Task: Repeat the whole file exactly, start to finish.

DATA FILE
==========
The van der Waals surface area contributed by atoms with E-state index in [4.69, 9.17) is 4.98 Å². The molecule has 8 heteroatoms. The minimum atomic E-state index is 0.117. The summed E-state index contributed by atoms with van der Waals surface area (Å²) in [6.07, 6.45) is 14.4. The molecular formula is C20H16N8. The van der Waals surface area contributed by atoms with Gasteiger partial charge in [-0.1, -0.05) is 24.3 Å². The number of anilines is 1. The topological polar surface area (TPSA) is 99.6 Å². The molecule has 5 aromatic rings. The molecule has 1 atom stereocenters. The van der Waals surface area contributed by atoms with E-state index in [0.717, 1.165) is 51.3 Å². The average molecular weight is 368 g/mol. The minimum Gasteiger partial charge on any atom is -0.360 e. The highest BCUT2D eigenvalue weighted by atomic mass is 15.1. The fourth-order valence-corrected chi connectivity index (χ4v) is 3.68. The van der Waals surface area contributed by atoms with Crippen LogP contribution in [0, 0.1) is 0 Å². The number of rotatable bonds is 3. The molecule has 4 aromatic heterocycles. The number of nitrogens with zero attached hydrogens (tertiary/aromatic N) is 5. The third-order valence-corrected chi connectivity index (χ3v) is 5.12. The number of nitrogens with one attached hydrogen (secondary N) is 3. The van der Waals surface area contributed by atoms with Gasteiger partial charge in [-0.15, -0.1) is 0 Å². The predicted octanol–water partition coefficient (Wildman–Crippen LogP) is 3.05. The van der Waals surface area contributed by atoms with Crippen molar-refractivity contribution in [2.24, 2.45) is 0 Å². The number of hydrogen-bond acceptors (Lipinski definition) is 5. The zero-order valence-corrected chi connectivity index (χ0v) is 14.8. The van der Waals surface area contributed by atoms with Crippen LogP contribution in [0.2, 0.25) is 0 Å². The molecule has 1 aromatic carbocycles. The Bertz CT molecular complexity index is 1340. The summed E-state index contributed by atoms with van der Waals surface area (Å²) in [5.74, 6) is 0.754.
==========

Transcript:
The van der Waals surface area contributed by atoms with E-state index in [4.69, 9.17) is 4.98 Å². The molecule has 8 heteroatoms. The minimum atomic E-state index is 0.117. The summed E-state index contributed by atoms with van der Waals surface area (Å²) in [6.07, 6.45) is 14.4. The molecular formula is C20H16N8. The van der Waals surface area contributed by atoms with Gasteiger partial charge in [-0.1, -0.05) is 24.3 Å². The number of anilines is 1. The topological polar surface area (TPSA) is 99.6 Å². The molecule has 5 aromatic rings. The molecule has 1 atom stereocenters. The van der Waals surface area contributed by atoms with E-state index in [0.717, 1.165) is 51.3 Å². The average molecular weight is 368 g/mol. The minimum Gasteiger partial charge on any atom is -0.360 e. The highest BCUT2D eigenvalue weighted by atomic mass is 15.1. The fourth-order valence-corrected chi connectivity index (χ4v) is 3.68. The van der Waals surface area contributed by atoms with Crippen LogP contribution in [0, 0.1) is 0 Å². The number of rotatable bonds is 3. The molecule has 4 aromatic heterocycles. The number of nitrogens with zero attached hydrogens (tertiary/aromatic N) is 5. The third-order valence-corrected chi connectivity index (χ3v) is 5.12. The number of nitrogens with one attached hydrogen (secondary N) is 3. The van der Waals surface area contributed by atoms with Gasteiger partial charge in [-0.15, -0.1) is 0 Å². The predicted octanol–water partition coefficient (Wildman–Crippen LogP) is 3.05. The van der Waals surface area contributed by atoms with Crippen molar-refractivity contribution in [2.24, 2.45) is 0 Å². The number of hydrogen-bond acceptors (Lipinski definition) is 5. The zero-order valence-corrected chi connectivity index (χ0v) is 14.8. The van der Waals surface area contributed by atoms with Crippen LogP contribution in [0.2, 0.25) is 0 Å². The molecule has 1 aromatic carbocycles. The Bertz CT molecular complexity index is 1340. The summed E-state index contributed by atoms with van der Waals surface area (Å²) in [5.74, 6) is 0.754.